With space in cities at a premium and in short supply is the concept of urban farming a flawed one? While farming near a customer base seems like a viable option, the industrial agriculture system has, enabled by technology, led to access to more food for less cost, food available to more people than ever before. This style of farming requires space, straight lines and is not suited to urban infrastructure.
One alternative is to grow up. Space efficient vertical farms have begun appearing in cities around the world. These factory-like spaces are aided by climate controlled conditions but these require space and infrastructure to run efficiently. Paris, it seems, has found the spaceunderground. It is estimated that there is 600ha of unused space as car parks. In the 1970s each flat had 2 car parks by law. Today much of this space is underused. A company called Cycloponics has started using some of this space growing mushrooms and endives, both of which require less natural light to grow. They have turned some of the space into cold storage and preparation areas for other small social groups and startups. One of the bigger challenges faced by Cycloponics was obtaining a fire safety certificate from the city authorities to run a business underground.
There are examples of urban farming in shipping containers and similar infrastructure growing a greater variety of produce. Square Roots in the US studies climate data where, for instance, peppers grow in Mexico and then recreate temperature, humidity and light within shipping containers in Brooklyn. Initiatives like this are most effective in producing leafy greens and herbs which suffer the most in nutrient loss and damage through transportation.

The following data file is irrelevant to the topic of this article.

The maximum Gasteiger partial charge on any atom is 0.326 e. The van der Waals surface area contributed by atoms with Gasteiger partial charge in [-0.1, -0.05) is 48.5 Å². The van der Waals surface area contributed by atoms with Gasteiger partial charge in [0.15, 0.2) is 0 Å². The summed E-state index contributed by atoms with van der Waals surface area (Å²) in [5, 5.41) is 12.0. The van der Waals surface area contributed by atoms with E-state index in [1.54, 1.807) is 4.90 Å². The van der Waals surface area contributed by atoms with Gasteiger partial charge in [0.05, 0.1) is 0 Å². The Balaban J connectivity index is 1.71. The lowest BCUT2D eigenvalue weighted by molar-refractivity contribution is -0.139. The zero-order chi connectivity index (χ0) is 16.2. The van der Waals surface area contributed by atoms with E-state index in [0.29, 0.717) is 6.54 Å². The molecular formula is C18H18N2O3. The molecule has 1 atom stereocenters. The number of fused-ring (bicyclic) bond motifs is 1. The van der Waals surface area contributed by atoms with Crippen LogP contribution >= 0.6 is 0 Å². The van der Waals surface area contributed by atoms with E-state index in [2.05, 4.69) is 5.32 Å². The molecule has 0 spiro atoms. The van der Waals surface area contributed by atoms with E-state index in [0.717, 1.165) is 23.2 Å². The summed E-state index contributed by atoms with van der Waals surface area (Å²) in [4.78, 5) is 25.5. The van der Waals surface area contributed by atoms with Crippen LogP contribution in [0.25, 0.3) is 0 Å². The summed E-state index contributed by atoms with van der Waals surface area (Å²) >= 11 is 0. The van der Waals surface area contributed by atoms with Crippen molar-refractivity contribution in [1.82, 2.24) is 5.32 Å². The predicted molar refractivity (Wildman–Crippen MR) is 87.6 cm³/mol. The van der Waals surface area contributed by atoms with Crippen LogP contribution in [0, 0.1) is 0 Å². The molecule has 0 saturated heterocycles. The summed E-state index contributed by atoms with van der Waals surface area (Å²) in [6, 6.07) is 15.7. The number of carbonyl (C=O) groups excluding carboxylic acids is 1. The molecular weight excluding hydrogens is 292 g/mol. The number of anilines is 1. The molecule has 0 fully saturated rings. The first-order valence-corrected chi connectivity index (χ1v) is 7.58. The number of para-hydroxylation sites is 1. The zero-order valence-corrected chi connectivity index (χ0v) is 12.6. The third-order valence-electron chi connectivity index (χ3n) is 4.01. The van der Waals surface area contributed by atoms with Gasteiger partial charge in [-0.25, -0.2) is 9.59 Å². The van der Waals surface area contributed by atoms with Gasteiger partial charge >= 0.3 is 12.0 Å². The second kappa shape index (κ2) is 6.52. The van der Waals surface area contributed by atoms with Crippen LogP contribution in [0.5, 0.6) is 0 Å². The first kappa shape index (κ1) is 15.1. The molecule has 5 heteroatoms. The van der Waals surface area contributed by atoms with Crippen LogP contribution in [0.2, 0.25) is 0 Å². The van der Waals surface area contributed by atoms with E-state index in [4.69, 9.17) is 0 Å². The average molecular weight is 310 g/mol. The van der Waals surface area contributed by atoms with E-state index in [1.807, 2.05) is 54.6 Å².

Another example of underground growing is in south-west London. Growing Underground are using a WW2 air raid shelter and have worked with Transport for London in identifying 6500 sq m of empty tunnels under the city. They have since set up climate controlled ebb and flow hydroponics systems with natural air flow through the tunnels.
The possibilities of underutilised and unusual urban spaces are beginning to be considered seriously now with extra pressure on supply chains and a public awareness of food systems. Growing food closer to consumers provides the population access to fresher and more nutritious food and can provide education opportunities around food in urban areas but of course urban farming is not the whole picture. Cities still need their hinterland for both foodstuff and natural services, labor and culture, clean air and biodiversity.
Investment in this area is needed to bring to scale also. Improvements in energy use are needed because high energy lights are needed throughout these systems. A Dutch company, One Farm, conducted a study comparing CO2 equivalent per tonne of lettuce harvested. It showed vertical farming using renewable energy has the lowest emissions, however vertical farming using non renewable energy was by far the highest emissions
Farming initiatives like outlined here can revitalise communities and urban areas creating employment, markets and new food systems beneficial for all if enacted equitably.